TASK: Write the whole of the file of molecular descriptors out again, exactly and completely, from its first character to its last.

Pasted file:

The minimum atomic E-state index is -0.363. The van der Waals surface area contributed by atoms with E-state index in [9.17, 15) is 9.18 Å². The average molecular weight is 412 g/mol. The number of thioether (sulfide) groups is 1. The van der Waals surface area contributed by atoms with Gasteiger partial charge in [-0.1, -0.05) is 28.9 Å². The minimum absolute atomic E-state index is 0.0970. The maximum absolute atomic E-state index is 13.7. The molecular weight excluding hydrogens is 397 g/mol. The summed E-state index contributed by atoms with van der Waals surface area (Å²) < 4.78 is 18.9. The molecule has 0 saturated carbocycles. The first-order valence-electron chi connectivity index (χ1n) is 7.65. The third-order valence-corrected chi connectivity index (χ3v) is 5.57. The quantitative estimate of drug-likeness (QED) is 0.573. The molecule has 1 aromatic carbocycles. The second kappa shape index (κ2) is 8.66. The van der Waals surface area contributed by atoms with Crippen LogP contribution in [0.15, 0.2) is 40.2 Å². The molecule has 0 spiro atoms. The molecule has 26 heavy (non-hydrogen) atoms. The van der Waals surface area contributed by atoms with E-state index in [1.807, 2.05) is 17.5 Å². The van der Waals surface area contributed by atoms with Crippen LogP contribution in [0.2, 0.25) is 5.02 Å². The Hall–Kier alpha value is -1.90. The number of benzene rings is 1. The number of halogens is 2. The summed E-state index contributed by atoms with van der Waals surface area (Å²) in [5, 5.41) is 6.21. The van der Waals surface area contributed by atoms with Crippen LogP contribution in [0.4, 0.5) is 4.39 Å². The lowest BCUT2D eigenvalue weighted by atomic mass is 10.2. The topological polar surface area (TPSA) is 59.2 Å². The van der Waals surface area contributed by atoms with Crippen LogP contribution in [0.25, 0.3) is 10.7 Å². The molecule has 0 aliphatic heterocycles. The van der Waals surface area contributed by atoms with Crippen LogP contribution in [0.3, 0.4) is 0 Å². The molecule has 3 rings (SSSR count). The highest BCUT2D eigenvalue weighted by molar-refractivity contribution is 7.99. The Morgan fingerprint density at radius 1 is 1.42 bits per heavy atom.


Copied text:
The minimum atomic E-state index is -0.363. The van der Waals surface area contributed by atoms with E-state index in [9.17, 15) is 9.18 Å². The average molecular weight is 412 g/mol. The number of thioether (sulfide) groups is 1. The van der Waals surface area contributed by atoms with Gasteiger partial charge in [-0.1, -0.05) is 28.9 Å². The minimum absolute atomic E-state index is 0.0970. The maximum absolute atomic E-state index is 13.7. The molecular weight excluding hydrogens is 397 g/mol. The summed E-state index contributed by atoms with van der Waals surface area (Å²) < 4.78 is 18.9. The molecule has 0 saturated carbocycles. The first-order valence-electron chi connectivity index (χ1n) is 7.65. The third-order valence-corrected chi connectivity index (χ3v) is 5.57. The quantitative estimate of drug-likeness (QED) is 0.573. The molecule has 1 aromatic carbocycles. The second kappa shape index (κ2) is 8.66. The van der Waals surface area contributed by atoms with Crippen LogP contribution in [0.15, 0.2) is 40.2 Å². The molecule has 0 spiro atoms. The molecule has 26 heavy (non-hydrogen) atoms. The van der Waals surface area contributed by atoms with E-state index in [1.807, 2.05) is 17.5 Å². The van der Waals surface area contributed by atoms with Crippen LogP contribution in [0.2, 0.25) is 5.02 Å². The Hall–Kier alpha value is -1.90. The number of benzene rings is 1. The number of halogens is 2. The summed E-state index contributed by atoms with van der Waals surface area (Å²) in [5, 5.41) is 6.21. The van der Waals surface area contributed by atoms with Crippen LogP contribution in [0.4, 0.5) is 4.39 Å². The lowest BCUT2D eigenvalue weighted by atomic mass is 10.2. The topological polar surface area (TPSA) is 59.2 Å². The van der Waals surface area contributed by atoms with Crippen LogP contribution in [0.25, 0.3) is 10.7 Å². The molecule has 0 aliphatic heterocycles. The van der Waals surface area contributed by atoms with Crippen LogP contribution in [0.3, 0.4) is 0 Å². The molecule has 3 rings (SSSR count). The highest BCUT2D eigenvalue weighted by molar-refractivity contribution is 7.99. The Morgan fingerprint density at radius 1 is 1.42 bits per heavy atom.